Dylan Purcell and Nicholas Moore have filed a $10 million lawsuit against ExxonMobil after they were injured in an explosion and fire at the company’s Baytown refinery. Two other workers were also injured in the December 23, 2021, incident at the Houston-area plant. The cause of the fire remains under investigation.
Purcell and Moore are subcontractors who work for La Porte, Texas-based Colt Services. The workers filed the lawsuit in Harris County court on December 27, 2021. The pair said in the lawsuit they working alongside two workers from Team Industrial Services when the explosion and fire occurred. Team Industrial Services is also named as a defendant in the lawsuit. The men said in the lawsuit they were “carrying out their assigned and permitted work tasks when an explosion and large fire occurred, later described by authorities as a ‘major industrial accident.'”
ExxonMobil media relations advisor Sarah Nordin told the Houston Chronicle, “ExxonMobil remains focused on the safety of our people and those in the surrounding community and continues to fully cooperate with authorities regarding this incident.” Team Industrial Services has not commented about the lawsuit. Colt Services is not named as a defendant in the suit.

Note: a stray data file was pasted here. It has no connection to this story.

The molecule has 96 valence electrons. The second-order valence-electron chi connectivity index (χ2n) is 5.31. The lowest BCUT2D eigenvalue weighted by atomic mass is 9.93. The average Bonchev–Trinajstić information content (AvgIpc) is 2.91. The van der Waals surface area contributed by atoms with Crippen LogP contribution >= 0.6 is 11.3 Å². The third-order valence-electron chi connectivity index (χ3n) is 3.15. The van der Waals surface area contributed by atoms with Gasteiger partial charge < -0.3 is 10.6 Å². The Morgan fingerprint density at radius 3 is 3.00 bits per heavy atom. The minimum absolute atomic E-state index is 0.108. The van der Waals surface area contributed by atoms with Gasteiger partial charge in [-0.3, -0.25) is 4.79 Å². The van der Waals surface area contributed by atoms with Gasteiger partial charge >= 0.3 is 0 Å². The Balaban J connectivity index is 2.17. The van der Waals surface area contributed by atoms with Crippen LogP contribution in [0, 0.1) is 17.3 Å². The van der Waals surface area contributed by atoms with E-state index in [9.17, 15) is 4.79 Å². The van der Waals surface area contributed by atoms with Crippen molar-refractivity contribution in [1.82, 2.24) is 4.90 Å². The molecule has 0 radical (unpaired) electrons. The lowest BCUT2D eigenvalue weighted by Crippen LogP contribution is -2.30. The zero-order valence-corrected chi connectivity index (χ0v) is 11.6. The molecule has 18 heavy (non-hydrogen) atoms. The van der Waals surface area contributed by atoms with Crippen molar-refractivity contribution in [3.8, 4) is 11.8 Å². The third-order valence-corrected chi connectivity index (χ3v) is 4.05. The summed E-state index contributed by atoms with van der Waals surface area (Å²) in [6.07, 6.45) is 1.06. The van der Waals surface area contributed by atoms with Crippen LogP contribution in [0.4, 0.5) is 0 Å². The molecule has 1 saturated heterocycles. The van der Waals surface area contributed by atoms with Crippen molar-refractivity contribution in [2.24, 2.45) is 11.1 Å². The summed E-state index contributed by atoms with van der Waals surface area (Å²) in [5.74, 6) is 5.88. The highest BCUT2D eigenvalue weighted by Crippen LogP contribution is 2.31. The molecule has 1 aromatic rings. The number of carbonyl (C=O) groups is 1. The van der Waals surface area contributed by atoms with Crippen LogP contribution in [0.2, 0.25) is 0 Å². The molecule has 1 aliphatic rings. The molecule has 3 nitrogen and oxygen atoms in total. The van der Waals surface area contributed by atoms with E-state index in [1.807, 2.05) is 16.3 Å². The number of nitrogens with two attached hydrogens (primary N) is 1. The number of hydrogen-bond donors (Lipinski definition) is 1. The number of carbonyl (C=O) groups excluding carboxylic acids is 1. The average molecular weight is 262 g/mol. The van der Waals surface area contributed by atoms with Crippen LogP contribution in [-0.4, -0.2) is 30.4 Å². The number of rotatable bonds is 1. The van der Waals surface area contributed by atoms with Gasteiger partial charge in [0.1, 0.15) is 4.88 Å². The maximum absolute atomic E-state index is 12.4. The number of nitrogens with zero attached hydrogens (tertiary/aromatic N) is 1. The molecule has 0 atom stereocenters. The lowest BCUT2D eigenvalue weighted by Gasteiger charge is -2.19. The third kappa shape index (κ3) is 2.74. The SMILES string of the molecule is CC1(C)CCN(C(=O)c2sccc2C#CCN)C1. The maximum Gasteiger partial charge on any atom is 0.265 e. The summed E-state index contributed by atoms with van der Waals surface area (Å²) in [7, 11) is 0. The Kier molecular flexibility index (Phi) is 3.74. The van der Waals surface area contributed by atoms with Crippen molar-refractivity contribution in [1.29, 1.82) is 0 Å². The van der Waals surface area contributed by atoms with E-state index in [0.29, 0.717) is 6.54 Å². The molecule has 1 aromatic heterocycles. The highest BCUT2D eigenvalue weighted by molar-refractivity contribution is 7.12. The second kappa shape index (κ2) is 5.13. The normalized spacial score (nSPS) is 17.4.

Houston attorney Tony Buzbee, who is representing Purcell and Moore, told Houston Publc Media, “Workers in this country are routinely exposed to extreme danger while management and shareholders reap the profit. Profits over the safety of the workers is a short-term strategy that ultimately costs companies like Exxon Mobil much more in the long run.”
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A Wrench Being Used ‘Essentially as a Hammer’ During Repair Work Caused a Spark, Which Ignited a Fire & Explosion That Knocked the 4 Workers Back, ‘Engulfing All of Them in Flames,’ the Lawsuit Says
The lawsuit filed by Dylan Purcell and Nicholas Moore provides the first public details on the explosion and fire, which was heard by several people in the area around the Baytown refinery on December 23. According to the lawsuit, Moore and Purcell were working with two Team Industrial workers to perform a “wire wrap,” which is “a process to stop a leak by putting bolts on a flange and creating a seal. The pipe upon which the four were working and trying to stop leaking was under pressure; it contained Naphthalene, an extremely flammable and gas,” the lawsuit said.
The lawsuit explains, “As the four men worked, a socket-end became stuck on a bolt. One of the Team Industrial employees worked to remove the socket by hitting it with a valve wrench, and another sprayed safety steam into the work area. Unfortunately, the Team Industrial employee who was supposed to ensure that steam was sprayed on the area to prevent sparks, failed to do so. And the other Team Industrial employee, using the wrench essentially as a hammer, created a spark.” The lawsuit says the spark caused, “the flammable gas to ignite, knocking all four working on the project back and down and engulfing all of them in flames.”